ANALYSIS-Kashmir gunbattle raises security worries in India

26 March 2009
Reuters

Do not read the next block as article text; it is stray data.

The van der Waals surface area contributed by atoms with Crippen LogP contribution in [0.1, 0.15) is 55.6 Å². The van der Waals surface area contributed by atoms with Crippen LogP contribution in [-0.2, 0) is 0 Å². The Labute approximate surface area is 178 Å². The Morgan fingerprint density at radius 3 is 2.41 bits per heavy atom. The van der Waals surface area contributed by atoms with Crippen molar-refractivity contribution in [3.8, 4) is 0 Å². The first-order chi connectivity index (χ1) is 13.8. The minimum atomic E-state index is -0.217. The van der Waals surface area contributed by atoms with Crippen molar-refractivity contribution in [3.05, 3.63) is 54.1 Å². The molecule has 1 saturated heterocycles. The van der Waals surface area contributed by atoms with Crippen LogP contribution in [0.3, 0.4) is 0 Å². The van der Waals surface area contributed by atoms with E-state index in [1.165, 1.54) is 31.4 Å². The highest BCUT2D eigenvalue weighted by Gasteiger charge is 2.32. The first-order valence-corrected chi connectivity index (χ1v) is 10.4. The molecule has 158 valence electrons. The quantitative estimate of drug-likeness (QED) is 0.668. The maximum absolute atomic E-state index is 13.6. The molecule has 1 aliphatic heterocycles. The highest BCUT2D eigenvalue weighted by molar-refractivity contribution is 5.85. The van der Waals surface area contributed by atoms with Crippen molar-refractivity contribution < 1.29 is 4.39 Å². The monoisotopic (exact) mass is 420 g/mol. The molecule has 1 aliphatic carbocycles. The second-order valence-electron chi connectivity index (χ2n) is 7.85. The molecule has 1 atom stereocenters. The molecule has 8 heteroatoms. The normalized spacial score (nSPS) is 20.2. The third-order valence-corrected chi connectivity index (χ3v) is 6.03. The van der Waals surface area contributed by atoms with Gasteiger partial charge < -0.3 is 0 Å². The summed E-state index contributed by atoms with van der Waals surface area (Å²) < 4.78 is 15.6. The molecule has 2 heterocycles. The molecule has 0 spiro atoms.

New Delhi: A five-day gunbattle between militants and the Indian army in Kashmir has raised security concerns about more attacks in the disputed region before a general election, army officials and experts said. At least 25 people - eight of them soldiers - were killed in the Kashmir gunbattle this week as Lashkar-e-Taiba (LeT) militants played cat-and-mouse with the army in dense forests. Army officials say the militants infiltrated India by crossing the Line of Control, a ceasefire line that divides the Himalayan region between India and Pakistan. The number of militants, their high level of training and good equipment has worried officials. The raid also came early in the year when many mountain passes are still covered with thick snow, apparently taking authorities by surprise. 'This is a serious development,' said Uday Bhaskar, a New Delhi-based security analyst. Indian authorities said on Thursday all 17 militants killed in the Kashmir gunbattle were non-Indians. Authorities recovered global positioning systems (GPS), 23 assault rifles, grenade launchers and 10 radio sets, as well as a large cache of arms and ammunition. Indian experts link an increase in cross-border attacks in the past year to the problems a new and fragile civilian government in Pakistan has had in controlling its own military as well as Islamist militants and separatists. At the same time, Washington worries that internal political squabbling is distracting Pakistan from the battle to root out al Qaeda and Taliban enclaves on its northwestern border, which it sees as essential in stabilising neighbouring Afghanistan. 'The militants are not bothered at whatever the new government is saying. The rising infiltration shows the militants are not only moving around within Pakistan, but freely crossing over to India, with some support,' said Shashank, a former Indian foreign secretary. DETERMINATION Analysts also see similarities between the Kashmir gunbattle and last November's Mumbai attacks. India has blamed LeT - set up in the 1990s to fight Indian rule in Kashmir - for the Mumbai attacks which killed 166 people during a three-day siege. 'The gunbattle in a way has a correspondence with the Mumbai tragedy, especially the determination of the militants to pursue their agenda for five days,' Bhaskar said. Indian army officials and experts fear more attacks by LeT militants in Kashmir to disrupt April-May general elections in the world's largest democracy. 'I am sure they want to bring Kashmir to the limelight again by resorting to attacks,' said Noor Ahmad Baba, dean of social sciences faculty in Kashmir University. India accuses Pakistan of arming, training and sending militants to its part of Kashmir, a charge Islamabad denies. India and Pakistan both claim Kashmir in full but rule it in part and have fought two of their three wars since independence over the mountainous Himalayan region. 'I can definitely say that Lashkar is very much still active,' Indian Army chief Deepak Kapoor told reporters in New Delhi, adding militants were training in 40-50 camps in Pakistan. While violence had declined in Kashmir since India and Pakistan began a slow-moving peace process in 2004, New Delhi paused that dialogue after the Mumbai attacks. The Kashmir battle also showed that suspicions India holds about Pakistan's wider intentions - heightened after the Mumbai attacks - were unlikely to improve soon. 'India will always say, how can we talk to a guy and smile, when you know he is shooting at us,' Naresh Chandra, a former diplomat said.